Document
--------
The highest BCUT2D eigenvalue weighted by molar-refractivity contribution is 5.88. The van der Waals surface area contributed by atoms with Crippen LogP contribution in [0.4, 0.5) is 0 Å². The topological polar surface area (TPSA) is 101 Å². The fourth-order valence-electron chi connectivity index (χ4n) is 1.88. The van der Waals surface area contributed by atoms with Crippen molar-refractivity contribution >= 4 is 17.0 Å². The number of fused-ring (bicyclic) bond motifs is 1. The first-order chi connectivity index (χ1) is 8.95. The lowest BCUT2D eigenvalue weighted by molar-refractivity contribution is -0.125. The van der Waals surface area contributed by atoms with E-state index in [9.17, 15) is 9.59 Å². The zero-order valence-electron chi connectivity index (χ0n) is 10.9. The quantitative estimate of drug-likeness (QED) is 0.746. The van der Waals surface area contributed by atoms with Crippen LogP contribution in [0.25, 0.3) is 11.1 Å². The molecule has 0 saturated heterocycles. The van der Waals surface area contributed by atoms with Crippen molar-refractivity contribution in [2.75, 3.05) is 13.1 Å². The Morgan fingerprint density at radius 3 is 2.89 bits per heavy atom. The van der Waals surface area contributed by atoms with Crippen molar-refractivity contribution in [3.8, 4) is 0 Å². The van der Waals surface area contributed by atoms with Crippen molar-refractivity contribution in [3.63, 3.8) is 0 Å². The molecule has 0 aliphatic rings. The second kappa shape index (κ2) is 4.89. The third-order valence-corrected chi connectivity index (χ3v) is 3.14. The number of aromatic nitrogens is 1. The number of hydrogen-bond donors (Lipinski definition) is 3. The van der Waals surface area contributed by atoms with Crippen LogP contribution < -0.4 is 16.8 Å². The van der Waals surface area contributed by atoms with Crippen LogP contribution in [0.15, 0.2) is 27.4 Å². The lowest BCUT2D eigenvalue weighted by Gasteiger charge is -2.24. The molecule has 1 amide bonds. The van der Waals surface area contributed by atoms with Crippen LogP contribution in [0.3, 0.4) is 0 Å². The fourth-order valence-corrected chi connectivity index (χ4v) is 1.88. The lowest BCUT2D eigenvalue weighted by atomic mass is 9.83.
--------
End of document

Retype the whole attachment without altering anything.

The highest BCUT2D eigenvalue weighted by molar-refractivity contribution is 5.88. The van der Waals surface area contributed by atoms with Crippen LogP contribution in [0.4, 0.5) is 0 Å². The topological polar surface area (TPSA) is 101 Å². The fourth-order valence-electron chi connectivity index (χ4n) is 1.88. The van der Waals surface area contributed by atoms with Crippen molar-refractivity contribution >= 4 is 17.0 Å². The number of fused-ring (bicyclic) bond motifs is 1. The first-order chi connectivity index (χ1) is 8.95. The lowest BCUT2D eigenvalue weighted by molar-refractivity contribution is -0.125. The van der Waals surface area contributed by atoms with E-state index in [9.17, 15) is 9.59 Å². The zero-order valence-electron chi connectivity index (χ0n) is 10.9. The quantitative estimate of drug-likeness (QED) is 0.746. The van der Waals surface area contributed by atoms with Crippen LogP contribution in [0.25, 0.3) is 11.1 Å². The molecule has 0 saturated heterocycles. The van der Waals surface area contributed by atoms with Crippen molar-refractivity contribution in [2.75, 3.05) is 13.1 Å². The Morgan fingerprint density at radius 3 is 2.89 bits per heavy atom. The van der Waals surface area contributed by atoms with Crippen molar-refractivity contribution in [3.8, 4) is 0 Å². The van der Waals surface area contributed by atoms with Crippen molar-refractivity contribution in [3.63, 3.8) is 0 Å². The molecule has 0 aliphatic rings. The second kappa shape index (κ2) is 4.89. The third-order valence-corrected chi connectivity index (χ3v) is 3.14. The number of aromatic nitrogens is 1. The number of hydrogen-bond donors (Lipinski definition) is 3. The van der Waals surface area contributed by atoms with Crippen LogP contribution < -0.4 is 16.8 Å². The van der Waals surface area contributed by atoms with Crippen LogP contribution in [0.15, 0.2) is 27.4 Å². The lowest BCUT2D eigenvalue weighted by Gasteiger charge is -2.24. The molecule has 1 amide bonds. The van der Waals surface area contributed by atoms with Crippen LogP contribution in [0.3, 0.4) is 0 Å². The fourth-order valence-corrected chi connectivity index (χ4v) is 1.88. The lowest BCUT2D eigenvalue weighted by atomic mass is 9.83.